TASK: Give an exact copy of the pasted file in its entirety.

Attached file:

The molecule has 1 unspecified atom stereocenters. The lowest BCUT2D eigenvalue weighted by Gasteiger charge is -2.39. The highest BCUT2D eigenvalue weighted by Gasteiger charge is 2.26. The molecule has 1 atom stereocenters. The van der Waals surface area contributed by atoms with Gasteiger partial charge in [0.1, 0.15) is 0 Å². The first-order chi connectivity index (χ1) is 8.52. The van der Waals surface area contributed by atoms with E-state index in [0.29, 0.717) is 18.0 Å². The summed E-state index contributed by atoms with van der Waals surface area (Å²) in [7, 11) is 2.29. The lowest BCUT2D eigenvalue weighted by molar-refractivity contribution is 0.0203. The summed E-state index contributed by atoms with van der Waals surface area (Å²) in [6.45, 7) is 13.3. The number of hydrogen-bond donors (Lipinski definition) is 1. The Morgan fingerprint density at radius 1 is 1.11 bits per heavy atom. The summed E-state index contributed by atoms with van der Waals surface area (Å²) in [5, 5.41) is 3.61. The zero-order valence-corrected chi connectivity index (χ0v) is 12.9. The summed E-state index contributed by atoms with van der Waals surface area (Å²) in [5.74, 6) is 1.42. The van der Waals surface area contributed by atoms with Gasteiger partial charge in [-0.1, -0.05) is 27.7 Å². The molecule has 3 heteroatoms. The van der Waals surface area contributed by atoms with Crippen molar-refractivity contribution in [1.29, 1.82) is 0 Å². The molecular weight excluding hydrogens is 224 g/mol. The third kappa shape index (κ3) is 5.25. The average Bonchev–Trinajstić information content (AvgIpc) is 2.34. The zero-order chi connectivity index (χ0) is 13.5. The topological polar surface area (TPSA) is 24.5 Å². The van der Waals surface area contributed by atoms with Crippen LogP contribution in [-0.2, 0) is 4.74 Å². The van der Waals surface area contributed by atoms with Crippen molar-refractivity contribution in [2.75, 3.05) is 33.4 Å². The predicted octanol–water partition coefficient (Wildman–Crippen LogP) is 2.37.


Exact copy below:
The molecule has 1 unspecified atom stereocenters. The lowest BCUT2D eigenvalue weighted by Gasteiger charge is -2.39. The highest BCUT2D eigenvalue weighted by Gasteiger charge is 2.26. The molecule has 1 atom stereocenters. The van der Waals surface area contributed by atoms with Gasteiger partial charge in [0.1, 0.15) is 0 Å². The first-order chi connectivity index (χ1) is 8.52. The van der Waals surface area contributed by atoms with E-state index in [0.29, 0.717) is 18.0 Å². The summed E-state index contributed by atoms with van der Waals surface area (Å²) in [7, 11) is 2.29. The lowest BCUT2D eigenvalue weighted by molar-refractivity contribution is 0.0203. The summed E-state index contributed by atoms with van der Waals surface area (Å²) in [6.45, 7) is 13.3. The number of hydrogen-bond donors (Lipinski definition) is 1. The Morgan fingerprint density at radius 1 is 1.11 bits per heavy atom. The summed E-state index contributed by atoms with van der Waals surface area (Å²) in [5, 5.41) is 3.61. The zero-order valence-corrected chi connectivity index (χ0v) is 12.9. The summed E-state index contributed by atoms with van der Waals surface area (Å²) in [5.74, 6) is 1.42. The van der Waals surface area contributed by atoms with Gasteiger partial charge in [-0.1, -0.05) is 27.7 Å². The molecule has 3 heteroatoms. The van der Waals surface area contributed by atoms with Crippen molar-refractivity contribution in [1.29, 1.82) is 0 Å². The molecular weight excluding hydrogens is 224 g/mol. The third kappa shape index (κ3) is 5.25. The average Bonchev–Trinajstić information content (AvgIpc) is 2.34. The zero-order chi connectivity index (χ0) is 13.5. The topological polar surface area (TPSA) is 24.5 Å². The van der Waals surface area contributed by atoms with Crippen LogP contribution in [-0.2, 0) is 4.74 Å². The van der Waals surface area contributed by atoms with Crippen molar-refractivity contribution in [2.75, 3.05) is 33.4 Å². The predicted octanol–water partition coefficient (Wildman–Crippen LogP) is 2.37.